Addressing views on sexual assault

Photo courtesy of PAUSE

We are PAUSE (People Against Unwanted Sexual Experiences), and we are tired. We are tired of seeing you use your news source as a means of posting harmful opinions that at the least, do a disservice to our student body and at the worst actively harm survivors of sexual violence. Publishing poorly worded, unsubstantiated articles is not only dangerous but also a false representation of our campus’s beliefs.

Over the last year, you have posted multiple stories that both directly and indirectly promote a victim-blaming climate that diminishes the heinous crime that is sexual assault on Tech’s campus. Starting with your article, “Expelled student speaks about his OSI ruling” in October 2015 (Volume 101, Issue 13), you have cultivated a sense of animosity towards the survivors of sexual assault that chose to make the brave decision of speaking out against their assailants.

That following spring, in your April Fool’s edition, you posted a “satirical” article about banning alcohol from campus because it led to an increase in sexual assault (Volume 101, Issue 26). Sexual assault is a direct result of the assaulter, not alcohol, and it is no joke.

This fall, we’ve seen an article that dismissed trigger warnings (Volume 102, Issue 5), an article that very poorly defended the idea of feminism (Volume 102, Issues 4 and 8), and most recently, an article that fought for “assumed innocence” of rapists (Volume 102, Issue 12). While disappointed in these publications, we were very pleased to see your anonymous submission from a rape survivor (Volume 102, Issue 9).

We even brought up the story at our meeting to show that the Technique had some redeeming qualities that promoted campus inclusivity and a safe environment to discuss difficult topics. You can imagine our disappointment when the story had been redacted with no explanation. This was shortly followed by the publication of the “Assumed Innocence” article that candidly downplayed the gravitas of rape with no supporting data to fact check its validity. This most recent article of yours tells us to assume every accused person is innocent until proven otherwise, when statistics show that over 90 percent of claims are substantiated.  We are told to question the judicial system, which time and time again, has proven its inefficacy by allowing rapists their freedom with minimal consequence.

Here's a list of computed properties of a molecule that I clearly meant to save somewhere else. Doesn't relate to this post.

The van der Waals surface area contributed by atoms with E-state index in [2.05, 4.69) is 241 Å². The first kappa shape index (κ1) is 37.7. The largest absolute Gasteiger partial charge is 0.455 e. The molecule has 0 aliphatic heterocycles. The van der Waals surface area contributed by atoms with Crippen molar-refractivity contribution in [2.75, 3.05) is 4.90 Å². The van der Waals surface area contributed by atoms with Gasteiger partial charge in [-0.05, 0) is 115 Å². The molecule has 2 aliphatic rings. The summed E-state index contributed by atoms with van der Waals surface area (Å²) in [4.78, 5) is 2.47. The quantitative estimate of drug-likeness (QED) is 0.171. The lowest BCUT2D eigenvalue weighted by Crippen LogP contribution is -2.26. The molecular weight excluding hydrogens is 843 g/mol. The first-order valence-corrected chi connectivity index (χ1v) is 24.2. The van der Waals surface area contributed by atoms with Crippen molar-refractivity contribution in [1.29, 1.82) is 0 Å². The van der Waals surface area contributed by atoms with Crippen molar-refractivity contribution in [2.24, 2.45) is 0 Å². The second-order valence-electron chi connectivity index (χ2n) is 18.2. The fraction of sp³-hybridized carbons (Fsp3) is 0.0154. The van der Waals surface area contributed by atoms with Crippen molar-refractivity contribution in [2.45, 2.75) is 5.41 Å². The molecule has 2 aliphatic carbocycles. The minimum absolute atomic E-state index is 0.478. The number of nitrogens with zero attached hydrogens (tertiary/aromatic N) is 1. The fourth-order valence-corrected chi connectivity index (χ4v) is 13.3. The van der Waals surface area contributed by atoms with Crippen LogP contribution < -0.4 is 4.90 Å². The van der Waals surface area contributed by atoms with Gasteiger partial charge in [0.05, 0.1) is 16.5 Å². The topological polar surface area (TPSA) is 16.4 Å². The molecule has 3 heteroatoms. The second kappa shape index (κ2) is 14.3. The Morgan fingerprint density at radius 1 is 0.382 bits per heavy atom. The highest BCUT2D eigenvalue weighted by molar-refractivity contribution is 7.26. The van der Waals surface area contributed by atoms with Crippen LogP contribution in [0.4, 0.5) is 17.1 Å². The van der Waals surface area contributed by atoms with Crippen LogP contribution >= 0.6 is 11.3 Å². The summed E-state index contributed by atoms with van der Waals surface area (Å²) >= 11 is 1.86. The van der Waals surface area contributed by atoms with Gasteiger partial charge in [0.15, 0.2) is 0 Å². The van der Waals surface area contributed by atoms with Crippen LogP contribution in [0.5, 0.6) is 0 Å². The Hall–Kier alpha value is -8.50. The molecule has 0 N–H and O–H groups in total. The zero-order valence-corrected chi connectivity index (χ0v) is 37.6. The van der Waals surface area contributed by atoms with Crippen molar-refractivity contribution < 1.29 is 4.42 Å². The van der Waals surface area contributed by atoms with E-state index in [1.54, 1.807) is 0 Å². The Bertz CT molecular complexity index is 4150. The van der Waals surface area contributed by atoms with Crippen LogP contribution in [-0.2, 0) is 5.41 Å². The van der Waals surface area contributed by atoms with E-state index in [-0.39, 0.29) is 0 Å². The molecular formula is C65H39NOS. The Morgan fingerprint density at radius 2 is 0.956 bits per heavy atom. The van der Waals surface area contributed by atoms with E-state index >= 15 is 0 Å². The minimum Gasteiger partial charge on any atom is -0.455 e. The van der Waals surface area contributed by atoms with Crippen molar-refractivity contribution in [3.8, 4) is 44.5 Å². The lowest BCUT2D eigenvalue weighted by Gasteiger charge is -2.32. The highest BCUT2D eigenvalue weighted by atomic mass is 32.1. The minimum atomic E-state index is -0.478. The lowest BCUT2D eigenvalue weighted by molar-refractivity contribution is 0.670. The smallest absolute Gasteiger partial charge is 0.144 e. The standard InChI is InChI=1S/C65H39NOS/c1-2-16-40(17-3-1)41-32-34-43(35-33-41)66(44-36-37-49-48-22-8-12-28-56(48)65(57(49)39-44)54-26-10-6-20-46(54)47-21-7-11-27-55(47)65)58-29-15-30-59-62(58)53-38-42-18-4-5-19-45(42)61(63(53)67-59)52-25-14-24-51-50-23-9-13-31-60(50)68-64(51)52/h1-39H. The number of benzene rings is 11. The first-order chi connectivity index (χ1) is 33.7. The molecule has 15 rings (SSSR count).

We would like to provide you and your readers with some facts, provided by the National Sexual Violence Resource Center. Fact one: One in five women and one in 16 men will be sexually assaulted while in college. Fact two: Over 60 percent of sexual assaults go unreported. Fact three: Only 2–8 percent of sexual assault reports are falsely made.

Why did your news source choose to publish an article that fights for assumed innocence when over 90 percent of sexual assault reports are proven true? By fighting for the rights and innocence of someone accused of sexual assault, you are simultaneously marginalizing the survivor. Having to endure the trauma of sexual assault and having authority doubting a survivor’s experience is the reason 63 percent of such cases go unreported.

The underlying problem is not in our judicial system but in how society views the injustice done to survivors of sexual violence. By having a news source that consistently victim-blames, discredits and creates doubt against victims of sexual assault when there are facts that say otherwise, you are siding with the 90 percent of rapists that you believe should be “assumed innocent.”

Technique, we challenge you to become a news source that has integrity and value when addressing such a serious topic as sexual assault.

To survivors of sexual assault, we apologize for the uncertainty our school casts on your experiences. We stand by you. We believe you.